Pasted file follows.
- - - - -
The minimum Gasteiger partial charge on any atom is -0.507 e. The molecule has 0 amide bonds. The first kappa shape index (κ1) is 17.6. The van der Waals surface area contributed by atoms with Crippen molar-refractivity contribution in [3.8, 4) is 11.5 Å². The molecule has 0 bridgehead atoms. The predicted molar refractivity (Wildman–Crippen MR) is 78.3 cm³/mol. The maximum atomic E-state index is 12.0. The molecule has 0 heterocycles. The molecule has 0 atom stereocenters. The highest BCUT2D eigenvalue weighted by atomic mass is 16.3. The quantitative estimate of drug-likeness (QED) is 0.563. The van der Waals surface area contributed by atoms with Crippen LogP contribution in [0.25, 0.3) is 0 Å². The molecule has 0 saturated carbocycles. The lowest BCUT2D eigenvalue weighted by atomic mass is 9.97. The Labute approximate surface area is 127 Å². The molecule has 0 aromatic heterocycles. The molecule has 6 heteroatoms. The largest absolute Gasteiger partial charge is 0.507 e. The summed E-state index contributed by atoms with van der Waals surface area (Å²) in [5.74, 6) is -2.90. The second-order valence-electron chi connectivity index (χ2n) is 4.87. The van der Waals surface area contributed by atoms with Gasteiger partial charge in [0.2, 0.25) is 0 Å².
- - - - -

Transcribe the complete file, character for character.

The minimum Gasteiger partial charge on any atom is -0.507 e. The molecule has 0 amide bonds. The first kappa shape index (κ1) is 17.6. The van der Waals surface area contributed by atoms with Crippen molar-refractivity contribution in [3.8, 4) is 11.5 Å². The molecule has 0 bridgehead atoms. The predicted molar refractivity (Wildman–Crippen MR) is 78.3 cm³/mol. The maximum atomic E-state index is 12.0. The molecule has 0 heterocycles. The molecule has 0 atom stereocenters. The highest BCUT2D eigenvalue weighted by atomic mass is 16.3. The quantitative estimate of drug-likeness (QED) is 0.563. The van der Waals surface area contributed by atoms with Crippen LogP contribution in [0.25, 0.3) is 0 Å². The molecule has 0 saturated carbocycles. The lowest BCUT2D eigenvalue weighted by atomic mass is 9.97. The Labute approximate surface area is 127 Å². The molecule has 0 aromatic heterocycles. The molecule has 6 heteroatoms. The largest absolute Gasteiger partial charge is 0.507 e. The summed E-state index contributed by atoms with van der Waals surface area (Å²) in [5.74, 6) is -2.90. The second-order valence-electron chi connectivity index (χ2n) is 4.87. The van der Waals surface area contributed by atoms with Gasteiger partial charge in [0.2, 0.25) is 0 Å².